A Next-Generation Strategy for American Science
During my tenure in Congress, where I’ve represented Oklahoma’s third district since 1994, I’ve had the privilege of serving on three committees and working closely with many more. Of these committees, the House Committee on Science, Space, and Technology does not have the highest profile, but it does have one of the most important portfolios. That’s because the work done by this committee goes further than addressing the challenges we face today—it paves the way for our long-term development as a nation.
America’s economic strength, national security, and our quality of life all fundamentally depend on our ongoing scientific progress. In fact, more than 60% of America’s economic growth in the last century is due to advances in science and technology. US public investment in research and development adds nearly $200 billion in economic value, and basic research in particular increases long-term productivity across multiple industries.
The committee’s work this year will center on supporting US scientific progress and combatting threats from the Chinese Communist Party (CCP).
The CCP recognizes that science and technology form the bedrock of America’s global leadership and is determined to overtake us in these fields. In recent years, China began investing heavily in R&D. Now they are outpacing us by graduating more science, technology, engineering, and mathematics PhD students and publishing more scientific papers. What’s more troubling, however, are the CCP’s attempts to steal the results of our R&D through cyberattacks, forced intellectual property transfer, and malign recruitment initiatives such as the Thousand Talents Program, which aims to convince foreign-trained scientists to bring their skills, knowledge, and connections to China.
Should the United States lose its position as the global leader in science and technology, there will be grave consequences for the economy and national security. The House Science Committee is working to ensure that won’t happen.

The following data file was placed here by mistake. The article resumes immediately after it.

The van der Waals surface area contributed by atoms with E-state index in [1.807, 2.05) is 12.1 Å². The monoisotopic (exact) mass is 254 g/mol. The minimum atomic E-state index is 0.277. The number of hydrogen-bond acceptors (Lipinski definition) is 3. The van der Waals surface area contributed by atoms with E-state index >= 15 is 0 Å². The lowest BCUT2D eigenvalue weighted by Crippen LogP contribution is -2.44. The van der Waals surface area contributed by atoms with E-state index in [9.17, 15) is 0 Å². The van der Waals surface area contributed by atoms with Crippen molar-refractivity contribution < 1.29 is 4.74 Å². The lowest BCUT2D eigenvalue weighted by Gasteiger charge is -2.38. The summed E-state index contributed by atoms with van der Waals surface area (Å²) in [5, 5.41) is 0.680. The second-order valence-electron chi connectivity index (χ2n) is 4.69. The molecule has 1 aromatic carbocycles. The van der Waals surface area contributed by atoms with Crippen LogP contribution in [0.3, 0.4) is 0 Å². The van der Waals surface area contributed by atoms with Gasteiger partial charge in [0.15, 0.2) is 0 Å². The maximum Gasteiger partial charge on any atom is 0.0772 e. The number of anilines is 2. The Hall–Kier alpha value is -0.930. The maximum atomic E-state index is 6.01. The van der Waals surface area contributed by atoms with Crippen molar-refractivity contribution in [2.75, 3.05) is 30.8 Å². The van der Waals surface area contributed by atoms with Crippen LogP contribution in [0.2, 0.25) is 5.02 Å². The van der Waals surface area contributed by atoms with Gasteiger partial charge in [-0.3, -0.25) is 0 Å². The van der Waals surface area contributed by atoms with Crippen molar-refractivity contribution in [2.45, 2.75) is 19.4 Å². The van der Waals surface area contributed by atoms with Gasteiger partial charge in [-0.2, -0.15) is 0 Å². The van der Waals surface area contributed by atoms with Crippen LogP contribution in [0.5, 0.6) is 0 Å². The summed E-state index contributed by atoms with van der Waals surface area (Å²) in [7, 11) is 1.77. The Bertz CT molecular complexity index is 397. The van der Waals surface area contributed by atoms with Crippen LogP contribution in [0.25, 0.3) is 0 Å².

When I became ranking member of this committee in 2019, finding a way to retain global leadership became one of my first tasks. I introduced the Securing American Leadership in Science and Technology Act—comprehensive legislation to double down on US investment in basic research and create a national strategy for scientific development.
With this bill as a blueprint, the committee began to draft bipartisan legislation to advance America’s scientific and technological capabilities. There were a number of bumps along the road, but two years later, many of the ideas we first laid out in 2020 were passed into law as part of the CHIPS and Science Act.
When I talk about that bill, I like to point out that while the funding for semiconductor chip production is going to build factories today, it’s the “science” portion of the legislation that will be the engine of America’s economic development for decades to come.
Central to all the investments and modernizations in the CHIPS and Science Act was the creation of a National Science and Technology Strategy. Our committee directed the White House Office of Science and Technology Policy to develop a comprehensive strategy for America’s scientific and technological development every four years.
The national strategy ensures a comprehensive, whole-of-government approach to R&D, which will improve coordination between federal agencies and provide a more thoughtful approach to prioritizing resources. It will ensure that government time, energy, and funding for federal R&D will be focused on the most important challenges facing the country. And, given the increased funding being allocated to federal R&D, this strategy is necessary to maximize the return on our investments and make good use of taxpayer dollars.